Antique Dining Room Furniture Styles
A close inspection of saw marks can help you determine a table's age.
If your family has used the same dining room table since you were young, there's a chance that you've been eating your dinner from a priceless antique. The condition and markings on the wood, the style and the hardware used to assemble the table can help determine if it's antique - more than 100 years old - or simply a collectible. Age is just one determinant of value, however. Condition and craftsmanship are equally important.
Assessing the style of a piece of furniture, such as a dining table, can help determine not only its age, but also from which part of the world it originated. Europe has a rich tradition of recognizable styles, from gothic to neo-classical, as does China and America, with its British colonial background. These styles evolved through the years, and if you aren't conversant with them, you can compare features of your table to examples found on antique furniture websites. Even if the style of the table suggests that it's an antique, however, you have to consider other factors. It may be a copy, fabricated years after the style was popular.
Like styles, sawing techniques have changed through the years, and a close inspection of the unfinished underside of the table should reveal saw marks. If you see the familiar arc cuts of a circular saw, the table was made in the 19th or 20th centuries. Evenly-spaced angular saw marks suggest that the fabricator used a frame saw, common in the 17th and 18th centuries. Very coarse and irregular teeth marks can place the table to the late 16th century, when only basic handsaws were available. Rough-hewn wood suggests even earlier origins.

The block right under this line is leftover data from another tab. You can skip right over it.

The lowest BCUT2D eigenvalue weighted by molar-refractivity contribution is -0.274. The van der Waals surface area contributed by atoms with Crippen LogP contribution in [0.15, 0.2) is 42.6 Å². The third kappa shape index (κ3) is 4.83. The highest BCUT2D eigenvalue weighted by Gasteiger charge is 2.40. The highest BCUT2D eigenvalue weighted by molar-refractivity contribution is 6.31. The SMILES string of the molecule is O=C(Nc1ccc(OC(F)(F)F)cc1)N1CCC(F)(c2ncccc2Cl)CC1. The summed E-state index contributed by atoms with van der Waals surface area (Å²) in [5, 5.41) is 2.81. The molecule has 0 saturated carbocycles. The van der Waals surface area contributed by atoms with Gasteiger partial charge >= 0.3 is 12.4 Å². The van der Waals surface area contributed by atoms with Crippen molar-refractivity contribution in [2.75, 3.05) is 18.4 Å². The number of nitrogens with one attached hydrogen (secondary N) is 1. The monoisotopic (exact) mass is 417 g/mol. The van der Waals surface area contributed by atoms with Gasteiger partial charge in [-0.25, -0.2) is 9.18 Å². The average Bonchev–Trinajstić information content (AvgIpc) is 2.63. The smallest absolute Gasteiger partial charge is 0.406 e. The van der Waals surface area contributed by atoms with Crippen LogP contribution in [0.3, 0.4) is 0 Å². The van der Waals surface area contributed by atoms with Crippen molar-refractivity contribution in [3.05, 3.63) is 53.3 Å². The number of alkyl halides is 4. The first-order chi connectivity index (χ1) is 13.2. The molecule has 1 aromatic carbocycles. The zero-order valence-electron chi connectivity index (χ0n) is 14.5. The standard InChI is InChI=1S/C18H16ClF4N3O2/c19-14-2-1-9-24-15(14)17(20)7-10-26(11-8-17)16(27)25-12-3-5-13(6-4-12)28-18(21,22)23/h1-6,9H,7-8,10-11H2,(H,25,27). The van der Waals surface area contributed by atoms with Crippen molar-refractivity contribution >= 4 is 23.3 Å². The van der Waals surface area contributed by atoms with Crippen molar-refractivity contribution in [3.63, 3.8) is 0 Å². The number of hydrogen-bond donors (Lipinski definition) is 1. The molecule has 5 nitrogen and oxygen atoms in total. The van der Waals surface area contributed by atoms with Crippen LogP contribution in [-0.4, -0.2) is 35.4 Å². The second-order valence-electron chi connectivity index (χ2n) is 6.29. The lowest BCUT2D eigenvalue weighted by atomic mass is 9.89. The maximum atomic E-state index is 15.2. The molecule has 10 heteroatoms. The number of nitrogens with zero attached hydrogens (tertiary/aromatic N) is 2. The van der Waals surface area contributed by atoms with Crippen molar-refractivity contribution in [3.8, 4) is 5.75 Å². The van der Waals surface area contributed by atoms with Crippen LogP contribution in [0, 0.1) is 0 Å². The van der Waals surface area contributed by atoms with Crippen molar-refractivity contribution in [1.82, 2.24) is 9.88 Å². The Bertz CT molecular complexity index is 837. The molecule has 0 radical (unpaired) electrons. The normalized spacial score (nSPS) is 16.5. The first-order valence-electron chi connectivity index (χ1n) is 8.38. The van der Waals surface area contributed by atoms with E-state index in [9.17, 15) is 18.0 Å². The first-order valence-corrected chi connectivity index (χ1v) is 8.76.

Another way to date a table is to examine the hardware holding it together. Unless your table predates the 18th century, when it was common to assemble tables with wooden pegs, the fabricators probably assembled it with screws. If you can remove one of these screws, an examination of its length and width, as well as the condition of the threads, should give you a good idea of its age. The thinner and more more worn it is, the older it is. To give an accurate assessment, the screw must be an original part of the table. That's most likely if it's covered with finish and is difficult to remove.
Signs of Refinishing
If your table is old, there is a good chance that it has been refinished at least once. Unfortunately, although refinishing improves the table's appearance, it lowers its value. Look for sanding marks, especially in crevices around decorative carving or turnings. Another sign of refinishing is wear-through on a veneered tabletop, especially at the edges. If the top isn't veneered, you may still see signs of sanding on the edges as they will be slightly rounded. It you don't see any sanding marks and you suspect the table is old, look for signs of wear in the finish such as checking, peeling and cracking. Moreover, an original shellac finish on American furniture suggests pre-Civil War origins.